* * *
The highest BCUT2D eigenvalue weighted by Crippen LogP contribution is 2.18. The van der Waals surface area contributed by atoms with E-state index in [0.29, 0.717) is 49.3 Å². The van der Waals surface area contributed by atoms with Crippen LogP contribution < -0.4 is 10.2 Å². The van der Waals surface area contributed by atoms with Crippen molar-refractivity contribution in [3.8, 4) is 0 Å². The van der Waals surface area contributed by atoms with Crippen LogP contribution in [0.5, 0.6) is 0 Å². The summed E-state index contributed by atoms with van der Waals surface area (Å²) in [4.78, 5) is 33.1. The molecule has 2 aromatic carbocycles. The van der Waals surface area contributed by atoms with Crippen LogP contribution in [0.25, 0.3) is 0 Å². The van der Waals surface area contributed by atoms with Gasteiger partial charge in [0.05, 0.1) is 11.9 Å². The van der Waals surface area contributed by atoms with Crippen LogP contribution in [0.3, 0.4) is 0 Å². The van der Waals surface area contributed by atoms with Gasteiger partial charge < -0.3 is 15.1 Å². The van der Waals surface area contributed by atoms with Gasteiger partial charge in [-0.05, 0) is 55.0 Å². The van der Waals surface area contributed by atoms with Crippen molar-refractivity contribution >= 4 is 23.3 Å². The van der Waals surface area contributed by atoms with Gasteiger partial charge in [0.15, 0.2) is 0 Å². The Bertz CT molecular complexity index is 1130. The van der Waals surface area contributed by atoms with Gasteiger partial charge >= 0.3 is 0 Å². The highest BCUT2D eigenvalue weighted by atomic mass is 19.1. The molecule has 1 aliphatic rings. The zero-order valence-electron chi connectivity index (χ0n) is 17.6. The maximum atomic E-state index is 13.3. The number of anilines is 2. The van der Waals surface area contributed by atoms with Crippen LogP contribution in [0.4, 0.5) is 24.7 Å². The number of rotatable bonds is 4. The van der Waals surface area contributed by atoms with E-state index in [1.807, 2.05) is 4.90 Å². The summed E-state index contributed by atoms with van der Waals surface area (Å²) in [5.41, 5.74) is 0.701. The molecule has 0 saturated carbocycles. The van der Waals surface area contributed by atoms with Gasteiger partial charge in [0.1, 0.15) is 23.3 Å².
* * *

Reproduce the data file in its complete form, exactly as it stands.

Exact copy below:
The highest BCUT2D eigenvalue weighted by Crippen LogP contribution is 2.18. The van der Waals surface area contributed by atoms with E-state index in [0.29, 0.717) is 49.3 Å². The van der Waals surface area contributed by atoms with Crippen LogP contribution < -0.4 is 10.2 Å². The van der Waals surface area contributed by atoms with Crippen molar-refractivity contribution in [3.8, 4) is 0 Å². The van der Waals surface area contributed by atoms with Crippen LogP contribution in [0.5, 0.6) is 0 Å². The summed E-state index contributed by atoms with van der Waals surface area (Å²) in [4.78, 5) is 33.1. The molecule has 2 aromatic carbocycles. The van der Waals surface area contributed by atoms with Crippen LogP contribution in [0.25, 0.3) is 0 Å². The van der Waals surface area contributed by atoms with Gasteiger partial charge in [0.05, 0.1) is 11.9 Å². The van der Waals surface area contributed by atoms with Crippen LogP contribution in [0.3, 0.4) is 0 Å². The van der Waals surface area contributed by atoms with Gasteiger partial charge < -0.3 is 15.1 Å². The van der Waals surface area contributed by atoms with Gasteiger partial charge in [-0.05, 0) is 55.0 Å². The van der Waals surface area contributed by atoms with Crippen molar-refractivity contribution >= 4 is 23.3 Å². The van der Waals surface area contributed by atoms with Gasteiger partial charge in [0.15, 0.2) is 0 Å². The Bertz CT molecular complexity index is 1130. The van der Waals surface area contributed by atoms with Gasteiger partial charge >= 0.3 is 0 Å². The highest BCUT2D eigenvalue weighted by atomic mass is 19.1. The molecule has 1 aliphatic rings. The zero-order valence-electron chi connectivity index (χ0n) is 17.6. The maximum atomic E-state index is 13.3. The number of anilines is 2. The van der Waals surface area contributed by atoms with Crippen LogP contribution in [0.4, 0.5) is 24.7 Å². The number of rotatable bonds is 4. The van der Waals surface area contributed by atoms with E-state index in [1.807, 2.05) is 4.90 Å². The summed E-state index contributed by atoms with van der Waals surface area (Å²) in [5.41, 5.74) is 0.701. The molecule has 0 saturated carbocycles. The van der Waals surface area contributed by atoms with Gasteiger partial charge in [0.1, 0.15) is 23.3 Å².